Brandon University president Gervan Fearon addresses a crowd on March 10, 2016. (Photo: Twitter)
After piercing public backlash, a Canadian university has admitted its practice of using contracts to ensure silence by sex assault survivors is "not helpful."
"Categorically, we acknowledge it was not appropriate and is not appropriate in this case or in cases of sexual violence and sexual harassment," Brandon University president Gervan Fearon said during a press conference Tuesday.
Behavioural contracts have been used in two incidents in the school’s recent history, according to acting vice-president Steve Robinson.
Fearon said the contracts, which are "rarely" used, will be discontinued. A new sexual harassment policy will be adopted by September, he pledged.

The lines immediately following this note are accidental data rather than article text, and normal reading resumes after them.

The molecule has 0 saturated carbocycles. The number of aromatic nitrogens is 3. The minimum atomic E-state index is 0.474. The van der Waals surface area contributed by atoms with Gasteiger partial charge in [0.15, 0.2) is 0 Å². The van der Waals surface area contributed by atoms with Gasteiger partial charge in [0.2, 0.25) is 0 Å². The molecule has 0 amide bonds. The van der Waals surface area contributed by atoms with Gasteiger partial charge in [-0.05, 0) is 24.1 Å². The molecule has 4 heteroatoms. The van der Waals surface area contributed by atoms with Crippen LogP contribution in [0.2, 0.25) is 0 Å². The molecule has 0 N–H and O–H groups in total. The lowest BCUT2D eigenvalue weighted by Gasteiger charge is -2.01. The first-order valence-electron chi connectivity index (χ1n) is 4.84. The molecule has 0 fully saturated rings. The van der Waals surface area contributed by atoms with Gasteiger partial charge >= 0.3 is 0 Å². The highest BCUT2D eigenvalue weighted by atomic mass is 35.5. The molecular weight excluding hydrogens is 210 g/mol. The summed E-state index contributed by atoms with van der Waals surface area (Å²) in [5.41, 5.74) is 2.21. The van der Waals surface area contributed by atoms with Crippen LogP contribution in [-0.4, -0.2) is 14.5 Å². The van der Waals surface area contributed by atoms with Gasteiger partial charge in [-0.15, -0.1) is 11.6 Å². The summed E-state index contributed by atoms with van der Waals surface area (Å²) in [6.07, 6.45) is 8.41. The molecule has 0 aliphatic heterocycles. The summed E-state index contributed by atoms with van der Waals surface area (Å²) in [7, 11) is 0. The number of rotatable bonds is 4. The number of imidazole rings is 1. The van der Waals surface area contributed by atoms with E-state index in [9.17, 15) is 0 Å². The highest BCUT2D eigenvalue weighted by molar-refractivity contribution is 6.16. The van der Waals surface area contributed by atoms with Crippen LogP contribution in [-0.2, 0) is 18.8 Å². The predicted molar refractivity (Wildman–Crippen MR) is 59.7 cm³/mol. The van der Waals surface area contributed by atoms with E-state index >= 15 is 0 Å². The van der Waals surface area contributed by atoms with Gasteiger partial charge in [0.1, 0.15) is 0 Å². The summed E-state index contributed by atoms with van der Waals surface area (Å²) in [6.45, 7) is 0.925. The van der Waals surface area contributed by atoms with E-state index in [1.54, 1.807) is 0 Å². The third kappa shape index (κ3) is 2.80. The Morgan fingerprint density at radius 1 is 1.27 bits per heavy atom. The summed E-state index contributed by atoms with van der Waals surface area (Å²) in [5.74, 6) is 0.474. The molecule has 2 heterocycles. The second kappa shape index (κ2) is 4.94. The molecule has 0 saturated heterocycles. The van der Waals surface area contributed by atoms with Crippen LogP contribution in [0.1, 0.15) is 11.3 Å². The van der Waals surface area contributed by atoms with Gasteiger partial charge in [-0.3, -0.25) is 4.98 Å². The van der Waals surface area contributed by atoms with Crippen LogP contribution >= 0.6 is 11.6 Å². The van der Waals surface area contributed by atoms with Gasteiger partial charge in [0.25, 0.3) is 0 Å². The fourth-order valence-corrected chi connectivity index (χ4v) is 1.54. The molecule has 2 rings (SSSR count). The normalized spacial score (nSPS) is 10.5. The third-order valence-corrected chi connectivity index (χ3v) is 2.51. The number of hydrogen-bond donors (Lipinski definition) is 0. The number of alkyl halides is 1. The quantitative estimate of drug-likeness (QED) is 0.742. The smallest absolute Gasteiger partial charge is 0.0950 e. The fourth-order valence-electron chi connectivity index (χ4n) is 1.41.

Brandon University students are seen during an orientation event in 2012. (Photo: Facebook)
The small Manitoba university was forced to explain its controversial policy after it was revealed that administrators “forcibly” asked a survivor of sexual violence to sign a non-disclosure agreement about an on-campus incident.
"They’re given this contract saying the only way the university can guarantee your safety and confidentiality is if you sign this agreement," Brandon University student Stefon Irvine told The Huffington Post Canada in an interview. "In their mind, it’s the only option they have."
Certain conduct expected of complainants
The two-page behavioural contract, made public by Irvine this week, outlines a code of conduct expected of students who file reports of rape and sexual violence on-campus.
A student was asked to sign a behavioural contract after she came forward to school administrators with an allegation of on-campus sex assault. (Photo: Stefon Irvine)
One of the clauses in the document asks the student to "cease and desist any and all contact, both direct and indirect, with the male student with whom you had the incident."
It specifically mentions no email, phone calls, texting, or any form of social media. Direct face-to-face communication is also listed as prohibited.